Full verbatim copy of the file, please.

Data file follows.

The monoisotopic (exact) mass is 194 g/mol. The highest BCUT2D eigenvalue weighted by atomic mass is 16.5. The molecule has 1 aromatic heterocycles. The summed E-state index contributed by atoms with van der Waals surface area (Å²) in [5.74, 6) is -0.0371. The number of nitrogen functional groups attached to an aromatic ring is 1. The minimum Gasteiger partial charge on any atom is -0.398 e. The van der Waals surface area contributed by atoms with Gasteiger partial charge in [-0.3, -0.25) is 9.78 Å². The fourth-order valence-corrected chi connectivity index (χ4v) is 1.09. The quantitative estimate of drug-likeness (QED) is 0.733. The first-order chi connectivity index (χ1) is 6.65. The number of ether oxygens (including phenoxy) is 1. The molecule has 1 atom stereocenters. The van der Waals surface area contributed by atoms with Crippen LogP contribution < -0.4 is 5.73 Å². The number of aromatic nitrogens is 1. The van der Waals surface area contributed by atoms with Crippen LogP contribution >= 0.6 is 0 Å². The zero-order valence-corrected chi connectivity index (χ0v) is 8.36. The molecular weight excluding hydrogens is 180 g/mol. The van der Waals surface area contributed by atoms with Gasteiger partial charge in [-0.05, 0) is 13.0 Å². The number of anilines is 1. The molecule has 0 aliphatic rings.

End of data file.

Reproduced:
The monoisotopic (exact) mass is 194 g/mol. The highest BCUT2D eigenvalue weighted by atomic mass is 16.5. The molecule has 1 aromatic heterocycles. The summed E-state index contributed by atoms with van der Waals surface area (Å²) in [5.74, 6) is -0.0371. The number of nitrogen functional groups attached to an aromatic ring is 1. The minimum Gasteiger partial charge on any atom is -0.398 e. The van der Waals surface area contributed by atoms with Gasteiger partial charge in [-0.3, -0.25) is 9.78 Å². The fourth-order valence-corrected chi connectivity index (χ4v) is 1.09. The quantitative estimate of drug-likeness (QED) is 0.733. The first-order chi connectivity index (χ1) is 6.65. The number of ether oxygens (including phenoxy) is 1. The molecule has 1 atom stereocenters. The van der Waals surface area contributed by atoms with Crippen LogP contribution < -0.4 is 5.73 Å². The number of aromatic nitrogens is 1. The van der Waals surface area contributed by atoms with Crippen LogP contribution >= 0.6 is 0 Å². The zero-order valence-corrected chi connectivity index (χ0v) is 8.36. The molecular weight excluding hydrogens is 180 g/mol. The van der Waals surface area contributed by atoms with Gasteiger partial charge in [-0.05, 0) is 13.0 Å². The number of anilines is 1. The molecule has 0 aliphatic rings.